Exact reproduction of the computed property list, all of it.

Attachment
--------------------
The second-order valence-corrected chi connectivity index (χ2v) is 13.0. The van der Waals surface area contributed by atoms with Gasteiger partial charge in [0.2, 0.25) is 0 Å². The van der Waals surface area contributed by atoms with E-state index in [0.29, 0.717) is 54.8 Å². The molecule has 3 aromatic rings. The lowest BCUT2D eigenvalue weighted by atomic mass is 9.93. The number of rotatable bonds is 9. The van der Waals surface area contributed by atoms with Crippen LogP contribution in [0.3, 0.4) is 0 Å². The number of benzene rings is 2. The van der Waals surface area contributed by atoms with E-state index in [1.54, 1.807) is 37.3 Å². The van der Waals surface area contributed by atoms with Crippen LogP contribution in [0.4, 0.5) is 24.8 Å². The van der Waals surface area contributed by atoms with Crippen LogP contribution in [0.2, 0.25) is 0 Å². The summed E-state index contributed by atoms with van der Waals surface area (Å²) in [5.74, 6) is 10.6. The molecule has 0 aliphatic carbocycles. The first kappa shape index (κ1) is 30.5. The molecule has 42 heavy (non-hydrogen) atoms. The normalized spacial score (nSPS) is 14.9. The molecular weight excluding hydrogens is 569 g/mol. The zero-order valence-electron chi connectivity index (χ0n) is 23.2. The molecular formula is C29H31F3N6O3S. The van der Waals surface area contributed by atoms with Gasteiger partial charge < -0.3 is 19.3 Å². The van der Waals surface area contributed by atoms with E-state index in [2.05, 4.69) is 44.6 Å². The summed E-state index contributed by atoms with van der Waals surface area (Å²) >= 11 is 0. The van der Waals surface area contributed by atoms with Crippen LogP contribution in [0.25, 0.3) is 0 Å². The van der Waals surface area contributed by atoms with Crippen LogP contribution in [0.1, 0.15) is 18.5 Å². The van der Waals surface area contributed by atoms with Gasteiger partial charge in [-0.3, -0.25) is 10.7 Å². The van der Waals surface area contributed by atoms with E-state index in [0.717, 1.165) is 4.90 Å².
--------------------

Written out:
The second-order valence-corrected chi connectivity index (χ2v) is 13.0. The van der Waals surface area contributed by atoms with Gasteiger partial charge in [0.2, 0.25) is 0 Å². The van der Waals surface area contributed by atoms with E-state index in [0.29, 0.717) is 54.8 Å². The molecule has 3 aromatic rings. The lowest BCUT2D eigenvalue weighted by atomic mass is 9.93. The number of rotatable bonds is 9. The van der Waals surface area contributed by atoms with Crippen LogP contribution in [0.3, 0.4) is 0 Å². The number of benzene rings is 2. The van der Waals surface area contributed by atoms with E-state index in [1.54, 1.807) is 37.3 Å². The van der Waals surface area contributed by atoms with Crippen LogP contribution in [0.4, 0.5) is 24.8 Å². The van der Waals surface area contributed by atoms with Crippen LogP contribution in [0.2, 0.25) is 0 Å². The summed E-state index contributed by atoms with van der Waals surface area (Å²) in [5.74, 6) is 10.6. The molecule has 0 aliphatic carbocycles. The first kappa shape index (κ1) is 30.5. The molecule has 42 heavy (non-hydrogen) atoms. The normalized spacial score (nSPS) is 14.9. The molecular weight excluding hydrogens is 569 g/mol. The zero-order valence-electron chi connectivity index (χ0n) is 23.2. The molecular formula is C29H31F3N6O3S. The van der Waals surface area contributed by atoms with Gasteiger partial charge < -0.3 is 19.3 Å². The van der Waals surface area contributed by atoms with E-state index in [2.05, 4.69) is 44.6 Å². The summed E-state index contributed by atoms with van der Waals surface area (Å²) >= 11 is 0. The van der Waals surface area contributed by atoms with Crippen LogP contribution in [0.25, 0.3) is 0 Å². The van der Waals surface area contributed by atoms with Crippen LogP contribution in [0.1, 0.15) is 18.5 Å². The van der Waals surface area contributed by atoms with Gasteiger partial charge in [-0.3, -0.25) is 10.7 Å². The van der Waals surface area contributed by atoms with E-state index in [0.717, 1.165) is 4.90 Å².